Your nutrient needs can be sufficiently met by consuming three to five servings of fruits and vegetables each day. (For Spectrum Health Beat)

As marvelous as vitamin C is, the human body doesn’t make it or store it. We acquire it through food sources.

It’s one of the many reasons a healthy diet is so important.

Here’s some of what vitamin C can do for you:

  • Support the immune system and help fight infection and disease.
  • Support collagen production for healthy skin, bones, joints and wound healing.
  • Support the nervous system’s chemical messenger production.
  • Help process protein.
  • Act as an antioxidant to fight free radicals, inflammation and stressors that may cause certain cancers and diseases.
  • Help the body absorb iron, derived from plants such as spinach.

Keep in mind that a healthy diet doesn’t focus on any one specific nutrient—your nutrient needs are met through a daily diet rich with fruits and vegetables.

Am I vitamin C deficient?

If you don’t eat many fruits and vegetables, chances are you are not getting enough vitamin C. Over the short-term—a few days—this can be remedied by eating more food sources that contain vitamin C.

But a deficiency that lasts a month or more can lead to health problems, particularly if the body is undergoing stress or illness.

A long-term vitamin C deficiency can even lead to scurvy. Signs and symptoms include:

  • Dental problems, such as swollen, bleeding gums and tooth loss
  • Wounds that are open or slow to heal
  • Anemia (low iron in your blood)
  • Fatigue

People at risk of not getting enough vitamin C:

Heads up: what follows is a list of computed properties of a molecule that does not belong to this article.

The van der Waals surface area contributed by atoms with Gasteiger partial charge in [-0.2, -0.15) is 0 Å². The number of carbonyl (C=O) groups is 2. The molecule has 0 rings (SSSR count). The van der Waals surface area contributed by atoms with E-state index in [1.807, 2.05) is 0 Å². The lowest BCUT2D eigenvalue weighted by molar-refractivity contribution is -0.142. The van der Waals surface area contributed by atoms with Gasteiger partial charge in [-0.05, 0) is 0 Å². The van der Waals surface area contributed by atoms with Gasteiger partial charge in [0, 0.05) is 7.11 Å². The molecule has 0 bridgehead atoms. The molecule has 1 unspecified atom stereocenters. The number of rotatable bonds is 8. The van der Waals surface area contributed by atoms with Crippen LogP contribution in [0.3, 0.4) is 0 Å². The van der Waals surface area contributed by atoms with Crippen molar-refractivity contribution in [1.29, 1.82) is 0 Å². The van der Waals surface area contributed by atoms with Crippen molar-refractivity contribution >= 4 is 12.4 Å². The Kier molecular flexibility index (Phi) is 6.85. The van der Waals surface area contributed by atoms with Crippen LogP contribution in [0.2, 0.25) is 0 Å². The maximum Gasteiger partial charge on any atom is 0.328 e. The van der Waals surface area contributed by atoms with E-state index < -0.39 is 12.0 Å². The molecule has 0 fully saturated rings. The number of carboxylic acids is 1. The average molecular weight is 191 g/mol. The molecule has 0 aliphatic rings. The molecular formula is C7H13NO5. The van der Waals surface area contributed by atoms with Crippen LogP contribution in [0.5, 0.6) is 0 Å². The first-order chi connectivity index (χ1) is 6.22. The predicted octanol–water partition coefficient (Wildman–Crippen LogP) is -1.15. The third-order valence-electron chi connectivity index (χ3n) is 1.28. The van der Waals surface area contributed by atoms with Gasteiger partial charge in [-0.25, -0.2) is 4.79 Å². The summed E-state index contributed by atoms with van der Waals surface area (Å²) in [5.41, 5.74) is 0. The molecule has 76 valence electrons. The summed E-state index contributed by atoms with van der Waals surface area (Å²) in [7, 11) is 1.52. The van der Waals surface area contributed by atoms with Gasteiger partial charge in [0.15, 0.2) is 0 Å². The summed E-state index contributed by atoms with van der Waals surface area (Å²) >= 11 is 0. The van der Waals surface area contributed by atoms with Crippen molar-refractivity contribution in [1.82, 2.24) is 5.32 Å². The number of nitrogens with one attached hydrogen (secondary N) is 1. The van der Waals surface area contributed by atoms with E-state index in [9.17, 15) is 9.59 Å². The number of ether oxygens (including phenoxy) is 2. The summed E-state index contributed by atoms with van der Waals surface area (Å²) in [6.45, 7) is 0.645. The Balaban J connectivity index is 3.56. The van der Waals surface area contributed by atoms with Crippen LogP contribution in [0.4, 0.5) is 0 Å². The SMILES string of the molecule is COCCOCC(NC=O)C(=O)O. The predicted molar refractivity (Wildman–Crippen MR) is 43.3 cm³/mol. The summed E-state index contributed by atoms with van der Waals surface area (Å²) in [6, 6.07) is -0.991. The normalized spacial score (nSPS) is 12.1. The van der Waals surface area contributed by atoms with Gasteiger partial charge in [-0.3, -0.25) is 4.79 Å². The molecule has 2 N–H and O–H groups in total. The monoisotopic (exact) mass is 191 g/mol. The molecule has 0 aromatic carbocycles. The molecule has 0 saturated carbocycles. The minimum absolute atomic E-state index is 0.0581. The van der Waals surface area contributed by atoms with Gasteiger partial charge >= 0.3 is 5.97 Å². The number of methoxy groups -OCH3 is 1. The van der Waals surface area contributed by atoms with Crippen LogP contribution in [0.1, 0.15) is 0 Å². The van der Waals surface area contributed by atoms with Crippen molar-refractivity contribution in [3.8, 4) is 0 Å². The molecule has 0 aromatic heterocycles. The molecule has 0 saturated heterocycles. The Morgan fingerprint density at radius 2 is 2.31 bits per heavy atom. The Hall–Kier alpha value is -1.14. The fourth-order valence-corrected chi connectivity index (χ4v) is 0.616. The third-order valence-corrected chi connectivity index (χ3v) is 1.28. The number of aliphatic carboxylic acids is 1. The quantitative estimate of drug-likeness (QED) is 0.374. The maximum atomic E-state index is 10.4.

• Smokers and passive smokers (second-hand smoke)
  • Infants fed evaporated or boiled milk
  • Individuals with limited access to foods and food varieties that contain vitamin C
  • Individuals with limited intake of vitamin C sources
  • Individuals with poor digestive absorption
  • Individuals with certain diseases

A daily dose?

If you eat fruits and vegetables each day, you’re likely getting enough vitamin C. But a vitamin C supplement can still fit into your daily regimen.

Reach out to your health care provider and see if a supplement is right for you. Age can affect the recommended amount, as can medical conditions or certain medications.

Recommended dosage amounts will change depending on age and gender. Dosages are measured in milligrams, with men age 19 and older requiring about 90 milligrams a day and women age 19 and older needing about 75 milligrams a day.

Women who are pregnant or breastfeeding need slightly more.

Consult a health care provider to determine a proper dosage. A pediatrician can help you calculate the proper amount for children.

Go fresh

We get it—nutrition labels can be overwhelming. Instead of pulling your hair out trying to make sense of labels, follow food tips from nutrition experts.

Eat three to five fruit and vegetable servings each day.

And aim for fresh whenever possible. This can help you get the recommended amount of vitamin C and other vitamins, minerals, antioxidants and fiber.